AI has a ‘social impact’ warns Apple’s Carlos Guestrin
I’ve just spent an incredibly interesting half-hour listening to Apple’s senior director of machine learning and Artificial Intelligence, Carlos Guestrin, who spoke at Geekwire’s CloudTech Summit last week. I think you need to know more about what he said.
Smart machines need smart data
Guestrin, who is also the Amazon Professor of Machine Learning at the University of Washington, spoke about how AI is making a huge difference every day of our lives, but has a history far beyond the current trope.
To illustrate this, he pointed to Frank Rosenblatt’s 1957 Perceptron experiment in which a machine was taught to predict when a shape would appear.
While the shift from rule-based to machine intelligence has enabled much more innovation, there is a danger in trusting data too much.
To illustrate this danger, Guestrin glanced at the history of digital photography and the infamous ‘Shirley’ cardsused by photo processing companies to get the exposure right when printing pictures.
“The choice of data implicitly defines the user experience”, he explained.
All those Shirley cards depicted light-skinned women. This meant that exposure for pictures of light skinned people ended up being qualitatively better exposed than those of darker people – you can see this difference in old photos. It’s only in the 90’s that this systemic prejudice began to erode.
“Many studies have shown that if you just train an ML system from data that is randomly selected from the Web, you end up with a system that is racist, misogynist, and sexist, and that’s just a mirror to our society.
In saying this he is addressing my greatest fear around AI: that in a society more or less dominated by fat, straight, prejudiced, white, rich men and those who work for them, AI will end up formalising their prejudice within its thinking.
“So, it’s not enough just to think about the data that we use but also how that data reflects our culture and values that we aspire to,” he said. “There is now a trend not just to thinking about the business metrics but the social impacts machine learning will have.”
Four trends to watch
Guestrin talked about four trends that will influence the future of AI and machine learning development. I’ve summarized them here, but they may be inaccurate or inferences missed, so I really recommend listening to Guestrin yourself:
Trend #1: The shift to high-performance computing type workflows
He mentioned an example in which LIDAr data needs more intensive computational workflows, the kind of deep learning enabled by High performance computing This is used for speech recognition systems, emotional analysis and so on.
Trend #2: More specialised hardware
A lot more specialised hardware, such as Apple’s A11 chip which includes a neural engine with special silicon dedicated to machine learning models.
Trend #3: More hardware targets
There are more hardware targets, more deep learning frameworks and the need to figure out how to apply all these to each piece of hardware. He mentioned the TVM end to end optimization stack for deep learning. This allows you to easily connect machine learning libraries with a wide range of hardware targets by offering an optimization stack that enables this. Guestrin claimed TVM could beat custom solutions for this task.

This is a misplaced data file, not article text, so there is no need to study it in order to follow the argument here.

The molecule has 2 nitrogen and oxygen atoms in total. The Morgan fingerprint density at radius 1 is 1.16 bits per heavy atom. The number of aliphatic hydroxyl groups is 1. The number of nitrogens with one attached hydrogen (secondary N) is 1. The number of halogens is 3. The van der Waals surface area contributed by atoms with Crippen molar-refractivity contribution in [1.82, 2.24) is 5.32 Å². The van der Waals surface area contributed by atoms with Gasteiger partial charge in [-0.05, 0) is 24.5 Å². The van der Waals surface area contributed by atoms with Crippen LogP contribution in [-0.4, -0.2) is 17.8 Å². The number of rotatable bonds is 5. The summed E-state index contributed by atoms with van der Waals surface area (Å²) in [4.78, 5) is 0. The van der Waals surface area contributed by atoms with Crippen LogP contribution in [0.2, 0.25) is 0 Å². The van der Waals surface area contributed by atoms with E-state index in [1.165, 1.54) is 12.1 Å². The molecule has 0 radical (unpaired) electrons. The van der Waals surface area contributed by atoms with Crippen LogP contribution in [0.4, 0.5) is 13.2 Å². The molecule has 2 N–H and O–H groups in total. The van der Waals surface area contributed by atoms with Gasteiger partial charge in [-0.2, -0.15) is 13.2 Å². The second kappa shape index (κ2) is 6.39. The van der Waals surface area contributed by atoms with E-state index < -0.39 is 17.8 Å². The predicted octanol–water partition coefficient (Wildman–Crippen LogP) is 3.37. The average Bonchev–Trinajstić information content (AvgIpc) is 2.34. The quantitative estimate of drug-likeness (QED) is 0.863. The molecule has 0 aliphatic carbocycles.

Trend #4: Simplicity of adoption of machine learning systems
Training deep learning systems is challenging. He expects a move to the commoditization of pre-trained machine learning models (Apple offers Apple Vision tools to developers, for example).
For specific problems using specific data you need to create your own solutions.
Citing an example in which a developer build a “dog detector” using a few lines of code, he explained Apple’s move to build task-focused pre-built libraries that you can use to load and train models for AI (Create ML). The approach means you can “empower the creativity of developers,” he said.
He showed this ARKit2-based Sudoku-solving app as an example of this.
He explained why it matters that people understand how the AI makes decisions. A doctor making life or death decisions will need to understand how the machine made its decision in order to ascertain if the right decision was reached – that’s why it is important these solutions are easy to understand, even if what they do is exceedingly powerful.
The implication is that AI can’t just be prescriptive, it must also explain why it makes its recommendation — it may be good at data analysis, but a human may still have better insight.
Providing more transparency and “explainability” can help us build better models, he said.
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(Interesting, he pointed to an example of an AI that can identify a Stop sign).
He stressed how brittle AI can be – a small change in input (such as something as simple as an extra question mark) can make a big difference to accuracy.
It’s a fascinating talk with relevance to the future of how we live.
Smart technologies are already in use worldwide. AI is already making decisions that impact your daily life — think about traffic management in cities worldwide, or energy supply. These technologies are profound, already impact you, and you should understand what’s happening. I think this is an important talk. Please pass it on.